So, in the history of the industry, there have been less than 300 deaths attributed to nuclear power production IN THE WORLD for over 50 years!  I challenge anyone to find an industry that's safer to be around . . ..

What's the metric for evaluating a successful reactor design in Japan?  If your design criteria is that a Nuclear Reactor should be able to survive a massive earthquake, that's a realistic standard.  If you need the plant to survive a Tsunami that shorts out the entire cooling capacity of the design, that's a realistic standard.  If you expect the containment structure to protect the public from major release of radioactive materials, that's a realistic standard.
If, however, you expect a 40-year-old, highly complex system to experience the largest earthquake recorded in that area (and at least 10 times the strength that it was designed to withstand), an immediate Tsunami that removed the normal cooling capability, and continue to function as if nothing happened, you're not only unrealistic, you're insane!
I have no doubt that there will be people that die from radiation exposure received inside these nuclear power plants.  There are heroes inside those facilities that believe their lives are less important than the lives of their countrymen.   They are overcoming the worst problem ever faced by the nuclear power industry because it's not man-made (contrary to some idiot's claims) and you never know how natural disasters will present themselves.  However, reactor design changes, operator training, technological advances, and proper levels of regulation have proven that they can operate nuclear reactors safely both in the United States and the rest of the developed world.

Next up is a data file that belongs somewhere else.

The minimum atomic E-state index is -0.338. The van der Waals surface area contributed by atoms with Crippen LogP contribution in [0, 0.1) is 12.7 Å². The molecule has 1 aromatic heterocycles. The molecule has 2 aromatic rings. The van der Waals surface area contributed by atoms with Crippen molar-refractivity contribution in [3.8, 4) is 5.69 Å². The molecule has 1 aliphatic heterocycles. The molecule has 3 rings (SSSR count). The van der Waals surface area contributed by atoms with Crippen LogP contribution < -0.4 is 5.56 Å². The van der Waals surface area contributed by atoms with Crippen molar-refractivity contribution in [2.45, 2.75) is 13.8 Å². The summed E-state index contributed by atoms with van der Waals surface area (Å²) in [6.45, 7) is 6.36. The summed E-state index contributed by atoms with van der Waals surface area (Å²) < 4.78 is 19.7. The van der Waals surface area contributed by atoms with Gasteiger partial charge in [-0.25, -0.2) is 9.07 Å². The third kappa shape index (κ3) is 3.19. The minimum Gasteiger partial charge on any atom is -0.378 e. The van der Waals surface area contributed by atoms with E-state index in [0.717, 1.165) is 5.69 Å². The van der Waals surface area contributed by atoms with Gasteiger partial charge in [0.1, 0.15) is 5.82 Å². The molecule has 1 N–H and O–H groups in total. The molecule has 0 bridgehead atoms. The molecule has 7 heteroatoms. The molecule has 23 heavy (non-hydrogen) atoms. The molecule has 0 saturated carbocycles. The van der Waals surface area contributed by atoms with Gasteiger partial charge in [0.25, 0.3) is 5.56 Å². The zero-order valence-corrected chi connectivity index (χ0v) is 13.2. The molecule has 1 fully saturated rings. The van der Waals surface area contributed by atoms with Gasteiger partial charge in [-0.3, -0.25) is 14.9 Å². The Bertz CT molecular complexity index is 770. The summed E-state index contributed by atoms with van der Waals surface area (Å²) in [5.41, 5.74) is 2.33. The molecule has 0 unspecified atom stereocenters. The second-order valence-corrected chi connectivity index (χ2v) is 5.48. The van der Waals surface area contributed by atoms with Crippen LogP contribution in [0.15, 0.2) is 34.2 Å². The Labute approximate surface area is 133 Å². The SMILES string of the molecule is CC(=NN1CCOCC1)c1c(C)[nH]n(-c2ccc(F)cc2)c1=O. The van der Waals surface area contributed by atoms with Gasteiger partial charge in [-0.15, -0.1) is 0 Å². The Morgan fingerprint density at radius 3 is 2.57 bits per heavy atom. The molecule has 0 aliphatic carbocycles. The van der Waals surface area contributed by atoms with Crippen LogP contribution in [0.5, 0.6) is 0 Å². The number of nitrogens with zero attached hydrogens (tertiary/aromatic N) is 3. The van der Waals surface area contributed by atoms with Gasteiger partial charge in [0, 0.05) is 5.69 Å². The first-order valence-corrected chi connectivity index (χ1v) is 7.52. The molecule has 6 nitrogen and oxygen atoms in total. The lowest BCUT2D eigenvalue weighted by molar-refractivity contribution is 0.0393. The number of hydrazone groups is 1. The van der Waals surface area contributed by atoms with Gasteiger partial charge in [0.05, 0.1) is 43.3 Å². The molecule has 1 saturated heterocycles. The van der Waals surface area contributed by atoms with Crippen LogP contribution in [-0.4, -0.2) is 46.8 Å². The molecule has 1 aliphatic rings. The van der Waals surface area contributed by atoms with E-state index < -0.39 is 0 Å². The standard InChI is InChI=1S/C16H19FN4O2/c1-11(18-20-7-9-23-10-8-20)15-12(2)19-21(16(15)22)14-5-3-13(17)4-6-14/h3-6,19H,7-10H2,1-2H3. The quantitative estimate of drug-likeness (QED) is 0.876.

Telling the safest industry in the world to stop doing what they're doing because a few mis-informed and lazy journalists and politicians can't get off their butts and do some research and independent thought is not only irresponsible and dishonest, it will also contribute to higher energy prices, rolling blackouts, and the already-bad economic situation facing the world.


Chris said...

All great points, I've been telling people I work with and study with these same things.

the problem rests equally amongst the journalists and society in general. Most people don't want to understand your points or the truth about nuclear power, so they find it easy to believe all the "nuclear power is dangerous" hype....shame on them.

Infinite Spiral said...

I've long believed that we missed a huge opportunity about 30 years ago to include "Nuclear Power" as part of our science classes. The unfortunate thing now is that the students of today are the voters of tomorrow and we're struggling with such difficult topics as balancing a checkbook and trying to understand why you can't just keep borrowing money to buy everything you want. That, and the teachers that would be providing the information to our most precious resource are the same ill-educated people that began suffering under the Department of (no)Education in their younger days. It's a downward spiral...